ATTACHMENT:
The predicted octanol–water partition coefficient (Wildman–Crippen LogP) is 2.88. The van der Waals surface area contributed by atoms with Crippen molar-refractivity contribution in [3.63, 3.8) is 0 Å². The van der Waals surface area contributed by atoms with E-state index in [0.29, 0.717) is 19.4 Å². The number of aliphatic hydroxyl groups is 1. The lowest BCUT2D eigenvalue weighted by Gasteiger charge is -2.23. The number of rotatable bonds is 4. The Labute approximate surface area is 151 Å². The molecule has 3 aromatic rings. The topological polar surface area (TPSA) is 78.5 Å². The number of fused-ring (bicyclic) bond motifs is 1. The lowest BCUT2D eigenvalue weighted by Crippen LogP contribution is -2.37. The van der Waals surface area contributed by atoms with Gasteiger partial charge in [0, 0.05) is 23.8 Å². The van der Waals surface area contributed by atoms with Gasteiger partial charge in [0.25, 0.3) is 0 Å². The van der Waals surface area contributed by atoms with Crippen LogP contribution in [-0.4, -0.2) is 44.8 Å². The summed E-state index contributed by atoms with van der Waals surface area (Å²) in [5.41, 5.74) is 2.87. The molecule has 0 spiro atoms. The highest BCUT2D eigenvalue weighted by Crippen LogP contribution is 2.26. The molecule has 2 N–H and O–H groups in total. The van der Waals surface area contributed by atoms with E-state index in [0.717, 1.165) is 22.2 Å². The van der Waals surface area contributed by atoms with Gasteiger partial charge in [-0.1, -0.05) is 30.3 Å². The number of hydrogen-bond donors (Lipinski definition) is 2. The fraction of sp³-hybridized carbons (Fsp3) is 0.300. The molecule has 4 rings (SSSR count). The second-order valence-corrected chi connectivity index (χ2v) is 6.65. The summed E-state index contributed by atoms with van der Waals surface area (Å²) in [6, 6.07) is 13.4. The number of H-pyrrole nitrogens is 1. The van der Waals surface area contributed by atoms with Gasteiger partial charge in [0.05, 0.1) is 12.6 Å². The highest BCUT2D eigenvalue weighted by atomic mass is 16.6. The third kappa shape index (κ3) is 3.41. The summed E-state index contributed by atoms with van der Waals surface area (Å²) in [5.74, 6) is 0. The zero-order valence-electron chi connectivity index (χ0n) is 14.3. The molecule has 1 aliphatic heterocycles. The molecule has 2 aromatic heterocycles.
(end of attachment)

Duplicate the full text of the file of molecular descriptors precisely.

The predicted octanol–water partition coefficient (Wildman–Crippen LogP) is 2.88. The van der Waals surface area contributed by atoms with Crippen molar-refractivity contribution in [3.63, 3.8) is 0 Å². The van der Waals surface area contributed by atoms with E-state index in [0.29, 0.717) is 19.4 Å². The number of aliphatic hydroxyl groups is 1. The lowest BCUT2D eigenvalue weighted by Gasteiger charge is -2.23. The number of rotatable bonds is 4. The Labute approximate surface area is 151 Å². The molecule has 3 aromatic rings. The topological polar surface area (TPSA) is 78.5 Å². The number of fused-ring (bicyclic) bond motifs is 1. The lowest BCUT2D eigenvalue weighted by Crippen LogP contribution is -2.37. The van der Waals surface area contributed by atoms with Gasteiger partial charge in [0, 0.05) is 23.8 Å². The van der Waals surface area contributed by atoms with Gasteiger partial charge in [0.25, 0.3) is 0 Å². The van der Waals surface area contributed by atoms with Crippen LogP contribution in [-0.4, -0.2) is 44.8 Å². The summed E-state index contributed by atoms with van der Waals surface area (Å²) in [5.41, 5.74) is 2.87. The molecule has 0 spiro atoms. The highest BCUT2D eigenvalue weighted by Crippen LogP contribution is 2.26. The molecule has 2 N–H and O–H groups in total. The van der Waals surface area contributed by atoms with E-state index in [0.717, 1.165) is 22.2 Å². The van der Waals surface area contributed by atoms with Gasteiger partial charge in [-0.1, -0.05) is 30.3 Å². The number of hydrogen-bond donors (Lipinski definition) is 2. The fraction of sp³-hybridized carbons (Fsp3) is 0.300. The molecule has 4 rings (SSSR count). The second-order valence-corrected chi connectivity index (χ2v) is 6.65. The summed E-state index contributed by atoms with van der Waals surface area (Å²) in [6, 6.07) is 13.4. The number of H-pyrrole nitrogens is 1. The van der Waals surface area contributed by atoms with Gasteiger partial charge in [0.05, 0.1) is 12.6 Å². The highest BCUT2D eigenvalue weighted by atomic mass is 16.6. The third kappa shape index (κ3) is 3.41. The summed E-state index contributed by atoms with van der Waals surface area (Å²) in [5.74, 6) is 0. The zero-order valence-electron chi connectivity index (χ0n) is 14.3. The molecule has 1 aliphatic heterocycles. The molecule has 2 aromatic heterocycles.